Not Featherweight but light.

A Feather on the Breath of God, by Sigrid Nunez.

The first question is: Is this book a novel?

Answer: No. It looks more like a fictionalized memoir.

The second question: Is it, then, worth reading.

Answer: Very much so for several different reasons.

I came to this book from Nunez’s third novel, The Last of Her Kind which was published about ten years after this debut book,  A Feather on the Breath of God.  The similarities between these two books, the stylistic variations, development of character, and, especially, movement (plot if you will) made reading A Feather much more engaging than would have been had I come upon it first – an accident of availability at my bookstore. Accidental or not, the order I read them in made comparison more fruitful.

So,  A Feather isn’t a novel.  What it is missing is character development.  The characters are revealed but they are static. The Chinese-Panamanian father, the German mother, the adolescent ballerina, and the ill-fated Russophile teacher (the grown ballerina daughter) are characterized. But if you hope for transformation through hard experience or through the action of the novel, you might be disappointed.

Father is more stoic and less transparent that The Great Wall itself. Even to his children he is opaque, revealing his interior life only in the very few times his kids see him in a Chinese milieu like the one that begins the book. Otherwise, his is glum, taciturn, very hard working and grumpy. He lives and eats separately from his family. He works constantly, pausing only a day or two at the end in order to die. The narrator, his youngest daughter, notes no change in him.

Mother is better known, more accessible, but she stays the same throughout. It is as if her world-view had been imprinted on her at age 17 during a pedestrian journey from her 3rd Reich work camp to her home town at the end of WWII. She seems to see which no reason to deviate from that early imprint. She accepted her pregnancies, immigration, continued poverty and estranged marriage though not without complaint. She fought with her husband bitterly, but accepting and dogged stubbornness seemed to be her survival strategies.

Does this mean these two characters, so central to the narrator’s life, are dull, uninteresting. Not at all. Especially the mother is painted in admirable, loving strokes, as strong willed, creative, and, in a roughshod way, supportive. Father and mother are full portraits. They are, though, still-lives. The change of country (from China/Panama through Germany for the father, direct from Germany for the mother) barely seems to affect these two. Both reject the new country: father disappears into New York’s Chinatown each day; mother reviles all things American and yearns for home even after a trip back when she discovers there is no there there.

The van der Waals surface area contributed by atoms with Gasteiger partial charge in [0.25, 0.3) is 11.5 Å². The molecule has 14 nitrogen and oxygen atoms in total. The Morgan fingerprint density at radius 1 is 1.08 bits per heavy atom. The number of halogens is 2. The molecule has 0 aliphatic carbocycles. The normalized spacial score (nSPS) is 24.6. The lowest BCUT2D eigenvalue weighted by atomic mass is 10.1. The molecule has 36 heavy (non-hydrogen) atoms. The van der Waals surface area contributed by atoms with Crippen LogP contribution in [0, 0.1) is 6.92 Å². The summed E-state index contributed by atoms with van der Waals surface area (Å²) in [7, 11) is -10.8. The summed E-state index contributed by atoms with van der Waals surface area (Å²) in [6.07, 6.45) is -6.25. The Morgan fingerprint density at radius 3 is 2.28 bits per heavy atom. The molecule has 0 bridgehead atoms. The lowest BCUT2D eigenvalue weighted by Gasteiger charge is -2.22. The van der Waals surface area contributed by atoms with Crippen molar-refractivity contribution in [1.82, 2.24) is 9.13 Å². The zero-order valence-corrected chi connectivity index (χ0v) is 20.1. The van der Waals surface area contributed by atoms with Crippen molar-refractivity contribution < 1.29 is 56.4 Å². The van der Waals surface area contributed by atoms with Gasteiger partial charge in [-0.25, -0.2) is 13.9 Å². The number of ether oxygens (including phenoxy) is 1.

The narrator grows up during the movement of the novel, but like her parents, she seems to move through experiences without being much touched and certainly not transformed by them. The third section of the book concerns the narrator’s foray into ballet (something Nunez knows and loves to write about). During this time a well-to-do ballet class friend dies; another girl is raped. These are reported by the narrator as matter-of-factly as her mother might have told her a dress she tailored was now ironed. The events others suffer seem not to touch, or change, the narrator. She seems uncurious about them.

The same might be said about the later affair she engages in with one of her students, a Russian émigré. Far from being life-changing (perhaps affairs are not unless they destroy a marriage) the affair is simply entertainment – it seems – for a bored ESL teacher.  It is only after she discovers that her lover had been a pimp that she ends their meetings. She knew he was a cheat, a liar, a thief, a brute (though not to her), a druggie, a chain smoker and more for as long as she knew him, but, my god, a pimp. That could not stand. So she sloughs him off. She seems like the Teflon-narrator, one who goes through the motions but is unaffected by them.

This static quality seems – from the 2.25 Nunez-books I have read – to be a hallmark of Nunez’s writing. Georgette George, the narrator of The Last of Her Kind is similarly “untouchable” and seemingly unchanged by the twists and turns of life. The affairs, for example, (and GG’s marriages as well) show notable similarities between the books: the lovers are of impossibly different classes from the narrator, and reveal a deep-seated crass cynicism of the narrator. GG has no problem “dating” her good friend’s widower-father. After all, her friend is in prison for life. She uses and rues her actions only when she finds he has been used. The same is true of A Feather’s narrator. The affair is okay as long as she is using him. To use a man and toss him off is one thing. Not to learn a thing thereby is quite another.

The books develop similar themes (The Last more completely to be sure): the difficulties of rising from poor to middle class, rape, affairs, family history, the effects on a life of literature, ballet, working and living in New York City. It is wonderful to witness Nunez’s development of these themes in stories written ten years apart. The older Nunez is wiser, defter, more highly condensed. Still the younger book was a rite of passage.  A Feather on the Breath of God is well worth the short read that it presents.



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